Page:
When Ziad Moutran, a Lebanese architect, returned to Lebanon after five years working in Montreal, he thought he was coming home for good.
But now, a year and a half after that homecoming, he’s preparing to head back across the Atlantic, fleeing skyrocketing inflation and an increasingly unstable political situation in Lebanon.
At 48, Moutran has lived through Lebanon’s civil war and multiple other periods of crisis. After mass anti-government protests broke out last October, he joined them, hoping that they could bring about change. But now, he’s not hopeful that it will come, or at least not soon enough.
“I sacrificed a lot here, and I cannot sacrifice another five years before the country gets a little better,” he told Al Arabiya English. “…Today is bad, tomorrow is worse, and the day after is going to be worse. We have to be realistic.”
As Lebanon prepares to reopen its airport July 1 and travel becomes possible again following a three-and-a-half-month closure amid the coronavirus pandemic, many Lebanese are planning their exit.
Emigration is nothing new for Lebanon. Even before the current economic crisis, which has seen the real value of the Lebanese lira deteriorate from the official rate of about 1,500 lira to the dollar to about 8,000 to the dollar on the black market, job opportunities for skilled young people were scarce.
According to a 2017 report by Lebanese bank Credit Libanais, at the end of 2015, there were some 798,140 Lebanese emigrants abroad. The remittances they sent back totaled around $7.31 billion as of the end of 2016, representing 14.10 percent of GDP.
Looking to leave
But now, as inflation and unemployment accelerate, along with increasing political tensions that have raised fears of violence, even Lebanese who had firmly resisted emigrating before are preparing to pack their bags.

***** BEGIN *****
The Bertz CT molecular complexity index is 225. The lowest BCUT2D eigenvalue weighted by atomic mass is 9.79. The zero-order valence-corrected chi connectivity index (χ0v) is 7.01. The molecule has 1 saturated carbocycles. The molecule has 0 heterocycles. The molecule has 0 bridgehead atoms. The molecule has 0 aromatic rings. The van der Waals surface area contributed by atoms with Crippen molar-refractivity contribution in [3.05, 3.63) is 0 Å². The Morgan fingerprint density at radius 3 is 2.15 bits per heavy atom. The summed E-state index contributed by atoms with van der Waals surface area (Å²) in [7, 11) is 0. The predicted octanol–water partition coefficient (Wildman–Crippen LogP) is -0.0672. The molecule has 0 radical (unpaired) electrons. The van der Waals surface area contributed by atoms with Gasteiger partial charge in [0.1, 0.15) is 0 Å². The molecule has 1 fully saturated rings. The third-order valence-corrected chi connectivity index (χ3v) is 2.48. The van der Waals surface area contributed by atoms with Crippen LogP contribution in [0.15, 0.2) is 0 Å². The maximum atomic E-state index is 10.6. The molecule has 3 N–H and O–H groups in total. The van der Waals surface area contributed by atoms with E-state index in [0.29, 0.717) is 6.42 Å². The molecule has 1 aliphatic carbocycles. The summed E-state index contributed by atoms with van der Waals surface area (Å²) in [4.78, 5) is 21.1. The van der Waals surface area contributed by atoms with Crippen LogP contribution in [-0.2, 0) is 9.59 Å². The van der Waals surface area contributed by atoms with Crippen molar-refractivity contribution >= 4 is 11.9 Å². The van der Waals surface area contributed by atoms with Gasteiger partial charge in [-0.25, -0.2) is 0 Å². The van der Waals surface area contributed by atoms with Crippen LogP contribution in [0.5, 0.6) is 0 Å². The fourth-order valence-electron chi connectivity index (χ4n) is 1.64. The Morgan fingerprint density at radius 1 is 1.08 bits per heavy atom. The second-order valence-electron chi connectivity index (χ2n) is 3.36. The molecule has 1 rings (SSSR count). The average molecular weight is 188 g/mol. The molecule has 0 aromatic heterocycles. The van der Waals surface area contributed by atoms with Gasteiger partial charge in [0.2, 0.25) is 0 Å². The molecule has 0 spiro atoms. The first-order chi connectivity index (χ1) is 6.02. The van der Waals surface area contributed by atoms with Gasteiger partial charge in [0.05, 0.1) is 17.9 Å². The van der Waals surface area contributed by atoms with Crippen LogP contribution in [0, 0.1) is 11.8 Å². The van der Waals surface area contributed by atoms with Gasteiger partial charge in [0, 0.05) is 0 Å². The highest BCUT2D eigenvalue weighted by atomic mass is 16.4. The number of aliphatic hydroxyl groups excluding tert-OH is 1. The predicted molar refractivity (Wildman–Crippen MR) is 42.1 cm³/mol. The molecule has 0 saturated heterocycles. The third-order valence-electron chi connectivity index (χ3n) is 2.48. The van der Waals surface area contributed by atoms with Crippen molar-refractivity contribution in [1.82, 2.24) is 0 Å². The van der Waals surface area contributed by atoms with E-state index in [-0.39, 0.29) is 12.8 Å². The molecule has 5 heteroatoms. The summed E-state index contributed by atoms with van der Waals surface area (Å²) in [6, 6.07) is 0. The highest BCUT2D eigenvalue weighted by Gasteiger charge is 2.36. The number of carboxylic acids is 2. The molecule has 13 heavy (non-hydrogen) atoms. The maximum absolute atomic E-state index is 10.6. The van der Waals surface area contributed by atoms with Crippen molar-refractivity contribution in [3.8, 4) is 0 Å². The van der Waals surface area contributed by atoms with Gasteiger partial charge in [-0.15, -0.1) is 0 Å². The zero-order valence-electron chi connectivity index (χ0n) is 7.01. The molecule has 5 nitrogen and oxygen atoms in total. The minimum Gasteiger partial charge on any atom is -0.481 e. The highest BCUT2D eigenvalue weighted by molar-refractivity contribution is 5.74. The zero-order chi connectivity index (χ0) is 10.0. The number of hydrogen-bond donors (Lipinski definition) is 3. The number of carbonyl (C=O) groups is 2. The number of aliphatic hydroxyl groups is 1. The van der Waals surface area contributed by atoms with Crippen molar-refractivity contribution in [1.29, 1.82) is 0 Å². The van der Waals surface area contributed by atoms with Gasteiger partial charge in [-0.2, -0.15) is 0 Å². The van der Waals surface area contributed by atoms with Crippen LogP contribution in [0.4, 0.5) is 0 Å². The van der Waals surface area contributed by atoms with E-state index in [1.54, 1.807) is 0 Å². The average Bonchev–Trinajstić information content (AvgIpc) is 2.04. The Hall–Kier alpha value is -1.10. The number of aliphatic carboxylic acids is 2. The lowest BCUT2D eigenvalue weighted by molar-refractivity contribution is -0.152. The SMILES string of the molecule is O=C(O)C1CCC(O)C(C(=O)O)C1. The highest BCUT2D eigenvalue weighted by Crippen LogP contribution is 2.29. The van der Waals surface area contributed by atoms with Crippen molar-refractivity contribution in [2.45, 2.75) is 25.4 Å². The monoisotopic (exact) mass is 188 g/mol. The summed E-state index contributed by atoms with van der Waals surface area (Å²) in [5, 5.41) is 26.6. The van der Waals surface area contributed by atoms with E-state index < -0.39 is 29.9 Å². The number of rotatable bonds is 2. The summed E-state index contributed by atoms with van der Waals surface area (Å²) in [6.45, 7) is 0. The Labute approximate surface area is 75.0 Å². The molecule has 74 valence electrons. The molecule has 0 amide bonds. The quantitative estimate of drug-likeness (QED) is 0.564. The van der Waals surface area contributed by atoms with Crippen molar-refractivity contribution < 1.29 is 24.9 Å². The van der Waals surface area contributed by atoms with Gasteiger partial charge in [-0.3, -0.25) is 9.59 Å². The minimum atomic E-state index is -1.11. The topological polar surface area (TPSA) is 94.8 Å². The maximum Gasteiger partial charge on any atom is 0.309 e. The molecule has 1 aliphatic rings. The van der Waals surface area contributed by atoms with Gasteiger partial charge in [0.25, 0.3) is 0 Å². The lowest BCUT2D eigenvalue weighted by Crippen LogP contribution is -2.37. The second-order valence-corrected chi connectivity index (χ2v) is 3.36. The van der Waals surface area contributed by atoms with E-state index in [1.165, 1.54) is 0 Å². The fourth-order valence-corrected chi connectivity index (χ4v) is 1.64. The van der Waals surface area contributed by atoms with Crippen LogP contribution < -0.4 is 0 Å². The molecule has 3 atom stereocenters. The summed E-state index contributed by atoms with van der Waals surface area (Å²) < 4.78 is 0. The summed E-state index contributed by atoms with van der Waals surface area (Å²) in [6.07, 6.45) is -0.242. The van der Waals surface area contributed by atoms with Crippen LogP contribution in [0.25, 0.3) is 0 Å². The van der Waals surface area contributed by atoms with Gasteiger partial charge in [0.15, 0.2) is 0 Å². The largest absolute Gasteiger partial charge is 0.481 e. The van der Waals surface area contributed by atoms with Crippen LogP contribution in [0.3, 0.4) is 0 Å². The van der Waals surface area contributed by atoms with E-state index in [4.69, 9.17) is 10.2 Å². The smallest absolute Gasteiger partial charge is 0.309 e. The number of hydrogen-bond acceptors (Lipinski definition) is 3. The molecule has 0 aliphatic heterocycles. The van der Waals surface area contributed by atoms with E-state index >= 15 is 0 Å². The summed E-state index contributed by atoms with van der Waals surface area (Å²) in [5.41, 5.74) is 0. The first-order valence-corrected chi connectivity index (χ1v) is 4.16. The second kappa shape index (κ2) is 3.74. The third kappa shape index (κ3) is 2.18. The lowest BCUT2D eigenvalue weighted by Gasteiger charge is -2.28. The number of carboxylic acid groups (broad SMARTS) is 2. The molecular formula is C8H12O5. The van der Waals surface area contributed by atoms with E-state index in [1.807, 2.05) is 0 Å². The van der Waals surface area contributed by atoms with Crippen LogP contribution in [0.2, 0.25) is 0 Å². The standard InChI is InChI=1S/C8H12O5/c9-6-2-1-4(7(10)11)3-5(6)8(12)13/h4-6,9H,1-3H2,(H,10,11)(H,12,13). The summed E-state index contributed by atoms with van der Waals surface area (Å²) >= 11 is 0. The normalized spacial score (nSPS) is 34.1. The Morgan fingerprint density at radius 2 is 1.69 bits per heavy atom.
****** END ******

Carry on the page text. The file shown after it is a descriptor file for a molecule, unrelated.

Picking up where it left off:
Salam Abdel Samad, an immigration attorney in Beirut, said that in the weeks since the countrywide COVID-19 lockdown was eased, he has received 20-25 calls a day from people inquiring about immigration options and taking five or six appointments in his office. That’s about double the rate from before the crisis, he said.
And where before many of those wanting to emigrate were fresh graduates in search of career opportunities, Abdel Samad said, “Now, no, now families are looking at immigration.” And rather than traveling for a job, he said, they are looking for stability.
“Really we are expecting many, many, people to take [to] the airport with a one-way ticket and to not be back,” he said.
Charbel, 35, is one of the Lebanese who, until now, had never thought he would go abroad.
Charbel, who asked to be identified only by his first name because his employer is not aware of his plans, has a wife and two-year-old daughter and a job in the banking sector that allowed the family to live comfortably, if not in luxury, before the lira collapsed.
“For me it was more than enough, especially that I’m near my parents and near my brother and sisters, and my wife, as well, is near her family, so I never thought of leaving,” he said.
But now, worried about their own future and their daughter’s, he and his wife are applying for immigration; their first choice is Australia, then the United States and Canada.
Although he is set on leaving, Charbel said, “I’m still thinking about the many things I will be losing if I want to quit the country for good, especially that my parents are here – we are a very close family with my brother and sisters. We gather often all together around the table and have dinner or lunch.”